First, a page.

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Chronic Pulmonary Heart Disease: Care Instructions

Cross section of heart showing the ventricles and atria

Your Care Instructions

Your heart has four chambers. The lower right chamber, called the right ventricle, pumps blood to the lungs.

Chronic pulmonary heart disease happens when the right ventricle has to work too hard to pump blood to lungs that have been damaged. The lungs may have been damaged by a condition like COPD (chronic obstructive pulmonary disease), blood clots in the lung, or sleep apnea. As time goes by, the right ventricle may get weaker and not pump blood as well as normal.

Over time, chronic pulmonary heart disease can cause fluid to build up in your body. This buildup can cause fatigue, swelling in the legs and body, and other problems. The damage to your lungs may cause shortness of breath.

You can take steps to feel better and live longer with this disease. These steps include taking medicines regularly, getting oxygen therapy if your doctor recommends it, making lifestyle changes, and not smoking.

Follow-up care is a key part of your treatment and safety. Be sure to make and go to all appointments, and call your doctor or nurse advice line (811 in most provinces and territories) if you are having problems. It's also a good idea to know your test results and keep a list of the medicines you take.

How can you care for yourself at home?


  • Your doctor may prescribe oxygen therapy to reduce your heart's workload and help you breathe easier.
  • Take your medicines exactly as prescribed. Call your doctor or nurse advice line if you think you are having a problem with your medicine.
  • Talk to your doctor before you take any vitamins, over-the-counter medicine, or natural health products. Don't take ibuprofen (Advil or Motrin) and naproxen (Aleve) without talking to your doctor first. They could make your heart problem worse.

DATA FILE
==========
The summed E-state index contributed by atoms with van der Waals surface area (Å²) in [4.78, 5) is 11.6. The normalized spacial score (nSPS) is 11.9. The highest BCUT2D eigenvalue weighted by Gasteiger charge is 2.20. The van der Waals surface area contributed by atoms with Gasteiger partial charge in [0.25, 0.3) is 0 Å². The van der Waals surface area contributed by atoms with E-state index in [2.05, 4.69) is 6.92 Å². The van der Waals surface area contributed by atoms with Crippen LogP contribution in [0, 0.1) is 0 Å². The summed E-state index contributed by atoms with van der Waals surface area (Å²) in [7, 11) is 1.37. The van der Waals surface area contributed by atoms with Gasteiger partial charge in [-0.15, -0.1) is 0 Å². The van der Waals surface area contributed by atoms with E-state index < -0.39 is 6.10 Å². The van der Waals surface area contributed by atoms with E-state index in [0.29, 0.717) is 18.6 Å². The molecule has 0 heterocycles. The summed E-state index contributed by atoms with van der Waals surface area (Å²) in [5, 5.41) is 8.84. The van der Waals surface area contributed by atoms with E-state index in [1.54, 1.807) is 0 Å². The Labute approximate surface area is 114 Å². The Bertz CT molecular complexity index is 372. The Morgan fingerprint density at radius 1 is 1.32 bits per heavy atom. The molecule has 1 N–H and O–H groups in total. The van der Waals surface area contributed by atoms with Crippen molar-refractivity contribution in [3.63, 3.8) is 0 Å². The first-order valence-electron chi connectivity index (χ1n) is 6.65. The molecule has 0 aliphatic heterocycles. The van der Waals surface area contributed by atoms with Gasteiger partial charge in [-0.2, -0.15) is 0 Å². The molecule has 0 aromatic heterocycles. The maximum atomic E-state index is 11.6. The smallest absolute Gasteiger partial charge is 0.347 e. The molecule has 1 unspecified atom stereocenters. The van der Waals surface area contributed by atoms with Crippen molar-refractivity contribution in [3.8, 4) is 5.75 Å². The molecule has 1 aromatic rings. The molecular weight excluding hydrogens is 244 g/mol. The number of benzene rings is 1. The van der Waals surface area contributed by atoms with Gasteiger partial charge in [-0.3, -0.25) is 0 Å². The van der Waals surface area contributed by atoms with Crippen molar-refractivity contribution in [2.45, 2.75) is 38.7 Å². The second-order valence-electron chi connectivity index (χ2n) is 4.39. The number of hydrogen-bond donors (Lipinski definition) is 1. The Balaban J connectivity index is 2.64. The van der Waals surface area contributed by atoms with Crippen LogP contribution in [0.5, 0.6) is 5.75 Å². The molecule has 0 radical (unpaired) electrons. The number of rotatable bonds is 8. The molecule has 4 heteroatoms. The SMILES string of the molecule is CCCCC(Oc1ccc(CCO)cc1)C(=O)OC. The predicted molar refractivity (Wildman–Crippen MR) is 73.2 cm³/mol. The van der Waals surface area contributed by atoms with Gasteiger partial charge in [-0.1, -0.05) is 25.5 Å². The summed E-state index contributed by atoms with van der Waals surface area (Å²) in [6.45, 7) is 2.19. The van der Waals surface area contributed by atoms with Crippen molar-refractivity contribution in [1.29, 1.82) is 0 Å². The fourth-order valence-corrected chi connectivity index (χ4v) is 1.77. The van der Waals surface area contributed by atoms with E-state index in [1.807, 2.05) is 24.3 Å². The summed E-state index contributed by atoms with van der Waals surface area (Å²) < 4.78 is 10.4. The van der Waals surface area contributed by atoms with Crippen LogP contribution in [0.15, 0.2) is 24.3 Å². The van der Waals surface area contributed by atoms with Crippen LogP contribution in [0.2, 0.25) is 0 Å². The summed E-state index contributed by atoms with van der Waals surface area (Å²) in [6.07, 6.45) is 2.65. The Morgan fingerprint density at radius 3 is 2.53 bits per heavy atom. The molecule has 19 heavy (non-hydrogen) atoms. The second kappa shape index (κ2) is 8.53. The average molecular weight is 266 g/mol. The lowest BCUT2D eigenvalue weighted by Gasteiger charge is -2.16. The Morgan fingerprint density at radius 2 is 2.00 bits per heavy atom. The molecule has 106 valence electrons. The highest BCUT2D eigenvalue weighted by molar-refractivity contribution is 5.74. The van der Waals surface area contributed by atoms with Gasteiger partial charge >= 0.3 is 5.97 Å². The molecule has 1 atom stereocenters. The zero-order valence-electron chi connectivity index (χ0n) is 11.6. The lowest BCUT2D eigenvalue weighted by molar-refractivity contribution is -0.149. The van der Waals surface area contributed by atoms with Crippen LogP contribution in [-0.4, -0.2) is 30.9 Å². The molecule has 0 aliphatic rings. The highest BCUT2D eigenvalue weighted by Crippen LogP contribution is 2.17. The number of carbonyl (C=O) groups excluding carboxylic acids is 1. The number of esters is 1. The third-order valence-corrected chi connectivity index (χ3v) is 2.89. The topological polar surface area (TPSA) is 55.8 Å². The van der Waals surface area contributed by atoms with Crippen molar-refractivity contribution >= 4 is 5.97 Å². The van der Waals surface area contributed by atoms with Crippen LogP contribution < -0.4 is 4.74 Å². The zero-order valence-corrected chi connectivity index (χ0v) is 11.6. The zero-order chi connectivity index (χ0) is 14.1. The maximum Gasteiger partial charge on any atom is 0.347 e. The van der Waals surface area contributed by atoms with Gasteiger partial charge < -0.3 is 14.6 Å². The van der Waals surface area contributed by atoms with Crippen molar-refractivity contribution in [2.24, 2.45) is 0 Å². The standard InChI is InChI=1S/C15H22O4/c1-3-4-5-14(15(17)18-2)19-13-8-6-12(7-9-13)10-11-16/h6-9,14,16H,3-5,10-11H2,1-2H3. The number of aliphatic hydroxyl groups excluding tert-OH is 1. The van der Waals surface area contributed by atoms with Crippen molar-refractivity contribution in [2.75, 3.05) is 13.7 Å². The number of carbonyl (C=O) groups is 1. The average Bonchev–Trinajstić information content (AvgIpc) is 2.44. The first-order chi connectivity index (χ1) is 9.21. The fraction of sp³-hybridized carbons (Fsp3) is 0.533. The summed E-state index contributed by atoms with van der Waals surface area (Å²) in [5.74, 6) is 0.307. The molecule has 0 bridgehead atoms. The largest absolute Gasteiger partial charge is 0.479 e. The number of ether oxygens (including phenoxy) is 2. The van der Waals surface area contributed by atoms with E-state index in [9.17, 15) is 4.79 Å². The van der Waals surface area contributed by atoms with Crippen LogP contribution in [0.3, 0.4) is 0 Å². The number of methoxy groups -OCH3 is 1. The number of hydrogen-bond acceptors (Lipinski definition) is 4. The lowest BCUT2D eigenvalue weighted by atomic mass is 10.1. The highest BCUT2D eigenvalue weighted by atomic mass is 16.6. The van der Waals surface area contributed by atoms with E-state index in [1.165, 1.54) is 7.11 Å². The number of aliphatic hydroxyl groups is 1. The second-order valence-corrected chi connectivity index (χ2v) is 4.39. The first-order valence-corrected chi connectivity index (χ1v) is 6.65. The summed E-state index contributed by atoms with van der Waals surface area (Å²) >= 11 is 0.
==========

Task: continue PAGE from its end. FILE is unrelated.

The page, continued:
Weight and symptoms

  • Weigh yourself without clothing at the same time each day. A sudden weight gain may mean that your heart problem is getting worse.
  • Keep a daily record of your symptoms. This can help you know if your symptoms change or get worse.

Activity level

  • Exercise regularly, but don't exercise too hard.
  • Do not start to exercise until you have talked with your doctor to make an exercise program that is safe for you. Ask your doctor if a cardiac rehab program is right for you.
  • Watch for signs that your heart is working too hard when you exercise. You are pushing yourself too hard if you cannot talk while you are exercising. If you become short of breath or dizzy or have chest pain, stop, sit down, and rest.

Lifestyle changes

  • Do not smoke. Smoking can make lung disease and heart disease worse. If you need help quitting, talk to your doctor about stop-smoking programs and medicines. These can increase your chances of quitting for good. Quitting smoking may be the most important step you can take to protect your heart.
  • Eat heart-healthy foods such as fruits, vegetables, whole grains, fish, lean meats, and low-fat or non-fat dairy foods. Limit sodium and sugars.
  • Limit alcohol. Talk with your doctor about how much, if any, is safe for you. Too much alcohol can cause health problems.
  • Avoid colds and influenza (flu). Get a pneumococcal vaccine shot. If you have had one before, ask your doctor if you need a second dose. Get a flu vaccine every fall. If you must be around people with colds or flu, wash your hands often.

When should you call for help?

Call 911 anytime you think you may need emergency care. For example, call if:

  • You have severe trouble breathing.
  • You have a fast or irregular heartbeat.
  • You passed out (lost consciousness).

Call your doctor or nurse advice line now or seek immediate medical care if:

  • You have new or worse trouble breathing.
  • You are dizzy or light-headed, or you feel like you may faint.
  • You have sudden weight gain, such as more than 1 kg (2 lb) to 1.3 kg (3 lb) in a day or 2.3 kg (5 lb) in a week. (Your doctor may suggest a different range of weight gain.)

Watch closely for changes in your health, and be sure to contact your doctor or nurse advice line if:

  • You have new or worse swelling in your belly, legs, ankles, or feet.
  • You do not get better as expected.

Where can you learn more?

Go to

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Care instructions adapted under license by your healthcare professional. If you have questions about a medical condition or this instruction, always ask your healthcare professional. Healthwise, Incorporated disclaims any warranty or liability for your use of this information.